RATING: **1/2




(16 min.)

The Danish film “Ivalu” opens with an aerial shot of a raven soaring above the cold and beautiful arctic landscape of Greenland. The bird will serve as a guide to us and the young protagonist of the short, Pipaluk (Mila Heilmann Kreutzmann), who is searching for her missing older sister, Ivalu (Nivi Larsen), after she fled their village from their sexually-abusive father. There’s a certain dreamlike quality to the story, as Pipaluk follows the path of the mysterious raven while trekking across the vast, icy wilderness, creating a fantastical backdrop that counters the harsh reality that the story’s conclusion reveals. Pipaluk is faced with a greater understanding of her family’s tragedy, that we as the viewer may have seen coming, but it’s no less impacting to watch this girl come to a haunting realization. Writer/director Anders Walter isn’t new to this category, having been nominated and won back in 2014 for his Live-Action Short, “Helium”, and with the lyrical “Ivalu” he adapts the award-winning Danish graphic novel of the same name by Morten Dürr and Lars Horneman, reteaming with cinematographer Rasmus Heise. Similar to his 2017 feature-length debut, “I Kill Giants” (also a graphic novel adaptation), with “Ivalu” Walter deftly handles a story that incorporates fantasy elements as a way of dealing with childhood trauma. (“Ivalu” can currently be rented or purchased on Prime Video)





(17 min.)

This Luxembourg short from Iranian-born director Cyrus Nevshad is a riveting thriller that unfolds in real time about a veiled 16-year-old girl Iranian girl, Ariane (Nawelle Ewad), who evades her arranged marriage. “The Red Suitcase” takes place exclusively in and around the Luxembourg airport, and takes the perspective of a young woman who is determined to take her destiny in a different direction. When she arrives, Ariane submits to a humiliating TSA search through her red suitcase and does her best to evade the middle-aged husband who is there to pick her up, making for tense and daunting encounters (and near-encounters) that Nevshad confidently navigates with help from cinematographer Nikos Welter and editors Yves Dorme and Felix Sorger, utilizing a tight grasp of suspense. While the short ends on a ray of hope, the hardship, sacrifice, and isolation isn’t lost on viewers. “The Red Suitcase” does a fine job at using its runtime to tell a thorough and complete story, ending on a satisfying and thought-provoking note.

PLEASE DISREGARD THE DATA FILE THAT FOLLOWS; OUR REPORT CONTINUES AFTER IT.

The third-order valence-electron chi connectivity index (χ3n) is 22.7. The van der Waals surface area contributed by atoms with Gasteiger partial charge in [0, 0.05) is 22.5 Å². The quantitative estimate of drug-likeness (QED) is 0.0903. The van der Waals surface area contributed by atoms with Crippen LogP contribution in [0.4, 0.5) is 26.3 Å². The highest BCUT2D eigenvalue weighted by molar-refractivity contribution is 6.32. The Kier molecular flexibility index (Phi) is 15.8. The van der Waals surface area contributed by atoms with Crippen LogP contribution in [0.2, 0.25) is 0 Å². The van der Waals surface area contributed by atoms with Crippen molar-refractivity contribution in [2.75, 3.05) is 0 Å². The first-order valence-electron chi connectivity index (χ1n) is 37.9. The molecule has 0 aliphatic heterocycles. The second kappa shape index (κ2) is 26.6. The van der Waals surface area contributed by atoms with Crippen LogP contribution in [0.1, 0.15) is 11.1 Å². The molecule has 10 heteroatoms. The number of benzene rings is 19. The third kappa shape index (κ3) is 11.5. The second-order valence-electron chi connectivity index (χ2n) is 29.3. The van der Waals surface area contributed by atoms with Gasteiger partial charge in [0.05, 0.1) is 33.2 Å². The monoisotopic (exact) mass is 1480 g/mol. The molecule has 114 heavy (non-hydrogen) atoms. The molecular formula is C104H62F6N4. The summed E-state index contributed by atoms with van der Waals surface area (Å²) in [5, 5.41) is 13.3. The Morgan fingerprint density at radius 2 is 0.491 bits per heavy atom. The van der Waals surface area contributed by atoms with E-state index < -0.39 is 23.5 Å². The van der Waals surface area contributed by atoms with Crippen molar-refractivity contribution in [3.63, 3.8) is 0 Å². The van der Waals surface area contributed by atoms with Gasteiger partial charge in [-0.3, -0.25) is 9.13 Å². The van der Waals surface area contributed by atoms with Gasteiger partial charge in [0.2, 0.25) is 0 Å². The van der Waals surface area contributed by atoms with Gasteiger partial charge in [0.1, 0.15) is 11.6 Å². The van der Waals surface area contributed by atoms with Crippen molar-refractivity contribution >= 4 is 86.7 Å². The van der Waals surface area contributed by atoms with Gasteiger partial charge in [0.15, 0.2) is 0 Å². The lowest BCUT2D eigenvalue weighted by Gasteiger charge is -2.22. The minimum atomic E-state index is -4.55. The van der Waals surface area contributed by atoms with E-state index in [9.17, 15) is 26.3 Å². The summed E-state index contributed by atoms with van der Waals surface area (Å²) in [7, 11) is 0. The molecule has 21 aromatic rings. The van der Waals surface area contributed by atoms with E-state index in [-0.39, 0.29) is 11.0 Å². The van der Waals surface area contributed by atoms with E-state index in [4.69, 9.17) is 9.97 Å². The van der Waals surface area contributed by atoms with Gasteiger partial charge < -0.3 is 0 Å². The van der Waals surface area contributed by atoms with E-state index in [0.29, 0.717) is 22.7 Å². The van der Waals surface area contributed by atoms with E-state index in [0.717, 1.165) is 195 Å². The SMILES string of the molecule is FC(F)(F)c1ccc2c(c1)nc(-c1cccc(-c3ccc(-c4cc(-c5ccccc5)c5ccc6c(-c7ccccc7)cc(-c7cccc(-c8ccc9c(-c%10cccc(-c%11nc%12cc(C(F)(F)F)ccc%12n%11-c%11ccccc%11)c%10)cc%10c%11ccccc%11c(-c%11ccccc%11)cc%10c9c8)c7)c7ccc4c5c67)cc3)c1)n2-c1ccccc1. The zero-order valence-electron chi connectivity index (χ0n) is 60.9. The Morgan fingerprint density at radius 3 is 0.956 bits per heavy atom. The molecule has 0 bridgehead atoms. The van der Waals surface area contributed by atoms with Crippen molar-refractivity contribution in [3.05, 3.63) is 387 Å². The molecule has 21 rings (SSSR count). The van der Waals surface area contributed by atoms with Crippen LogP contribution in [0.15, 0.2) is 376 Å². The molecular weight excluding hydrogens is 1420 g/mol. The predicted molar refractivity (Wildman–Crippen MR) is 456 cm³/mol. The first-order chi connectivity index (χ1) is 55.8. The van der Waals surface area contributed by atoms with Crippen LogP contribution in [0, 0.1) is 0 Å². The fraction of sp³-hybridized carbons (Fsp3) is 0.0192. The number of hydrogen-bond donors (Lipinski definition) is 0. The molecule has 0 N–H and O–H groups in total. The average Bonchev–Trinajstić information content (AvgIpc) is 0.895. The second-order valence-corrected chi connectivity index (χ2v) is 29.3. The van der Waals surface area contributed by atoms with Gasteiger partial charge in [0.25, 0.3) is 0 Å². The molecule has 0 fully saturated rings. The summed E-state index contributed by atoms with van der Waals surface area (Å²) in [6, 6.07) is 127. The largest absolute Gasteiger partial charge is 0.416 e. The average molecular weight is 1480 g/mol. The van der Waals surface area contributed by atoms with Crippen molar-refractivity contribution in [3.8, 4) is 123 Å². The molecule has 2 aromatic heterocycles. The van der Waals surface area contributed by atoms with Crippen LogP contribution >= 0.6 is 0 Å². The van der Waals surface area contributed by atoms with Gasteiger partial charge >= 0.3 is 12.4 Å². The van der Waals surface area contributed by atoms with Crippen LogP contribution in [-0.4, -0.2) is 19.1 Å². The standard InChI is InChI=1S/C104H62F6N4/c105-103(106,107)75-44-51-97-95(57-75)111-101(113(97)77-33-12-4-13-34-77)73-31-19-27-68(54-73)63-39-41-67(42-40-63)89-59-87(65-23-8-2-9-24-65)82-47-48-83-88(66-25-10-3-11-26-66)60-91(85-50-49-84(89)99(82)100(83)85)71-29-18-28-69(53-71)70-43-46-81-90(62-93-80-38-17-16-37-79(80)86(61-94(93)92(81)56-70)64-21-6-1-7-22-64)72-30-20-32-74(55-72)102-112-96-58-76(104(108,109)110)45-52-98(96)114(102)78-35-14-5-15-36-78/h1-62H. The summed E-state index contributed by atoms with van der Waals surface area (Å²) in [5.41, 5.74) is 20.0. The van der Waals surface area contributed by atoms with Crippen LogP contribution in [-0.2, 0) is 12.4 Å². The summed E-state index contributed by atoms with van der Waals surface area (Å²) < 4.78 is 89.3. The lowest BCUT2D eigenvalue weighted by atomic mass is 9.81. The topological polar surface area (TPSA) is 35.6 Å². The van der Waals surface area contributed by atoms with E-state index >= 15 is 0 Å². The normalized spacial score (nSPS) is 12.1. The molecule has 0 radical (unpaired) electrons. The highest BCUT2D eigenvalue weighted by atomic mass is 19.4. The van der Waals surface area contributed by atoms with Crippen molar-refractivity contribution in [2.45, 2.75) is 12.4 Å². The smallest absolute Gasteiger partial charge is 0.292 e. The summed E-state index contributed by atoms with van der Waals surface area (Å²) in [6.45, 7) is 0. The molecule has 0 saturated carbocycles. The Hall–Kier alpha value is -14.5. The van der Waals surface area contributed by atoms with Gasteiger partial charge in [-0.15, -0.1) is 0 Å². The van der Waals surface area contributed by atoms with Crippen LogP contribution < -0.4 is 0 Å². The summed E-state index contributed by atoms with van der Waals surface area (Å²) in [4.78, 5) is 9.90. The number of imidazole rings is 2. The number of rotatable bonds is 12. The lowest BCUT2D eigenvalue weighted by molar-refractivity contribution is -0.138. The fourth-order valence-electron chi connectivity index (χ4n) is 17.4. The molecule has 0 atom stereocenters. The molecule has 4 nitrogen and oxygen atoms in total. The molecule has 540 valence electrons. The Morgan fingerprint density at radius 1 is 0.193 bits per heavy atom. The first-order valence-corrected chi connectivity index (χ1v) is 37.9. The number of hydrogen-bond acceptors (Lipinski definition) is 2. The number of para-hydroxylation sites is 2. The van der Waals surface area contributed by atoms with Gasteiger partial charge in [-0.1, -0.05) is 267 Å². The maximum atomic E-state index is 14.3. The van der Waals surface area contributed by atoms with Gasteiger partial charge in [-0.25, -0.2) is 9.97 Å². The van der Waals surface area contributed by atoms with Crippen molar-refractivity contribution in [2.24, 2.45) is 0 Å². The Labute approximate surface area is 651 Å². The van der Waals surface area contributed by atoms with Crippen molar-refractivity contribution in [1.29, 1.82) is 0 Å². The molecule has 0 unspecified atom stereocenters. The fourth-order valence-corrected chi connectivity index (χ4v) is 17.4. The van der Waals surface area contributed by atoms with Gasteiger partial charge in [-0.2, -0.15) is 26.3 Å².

(15 min.)

Out of all the nominees, I got the biggest kick out of Norwegian director Eirik Tveiten’s short “Night Ride”, which definitely winds up being one of most unpredictable of the bunch. A modern-day story set during a snowy Christmas night in Norway, that follows little person Ebba (Sigrid Kandal Husjord) waiting for a tram in the freezing cold and sneaking inside while the driver takes a break to relieve himself. She simply wanted to warm-up and next thing we know, Ebba is driving the tram stumbling through the controls while her few passengers wonder what exactly is going on. As if her problems aren’t snowballing on their own, a new challenge emerges when a trio of bullies board the tram and start harassing a quiet trans passenger (Ola Hoemsnes Sandum). Ebba sees most of the drama play out from the rearview mirror and likely finds what she witnesses triggering her own harassment that she’s received in her life. Tveiten starts the short off with an unexpected comic moment that smoothly turns into an unsettling look at transphobia in an uncanny manner. “Night Ride” may be obvious in how its addressing discrimination of certain minorities, it nevertheless feels quite grounded and relatable, with personable, moving, and nuanced performances from Husjord and Sandum. Out of all the nominees here, “Night Ride” does the best job at showing what all can be done within a short’s time frame.




The 2023 Oscar-nominated short films were released in select theaters on Friday, February 17th. Find participating theaters here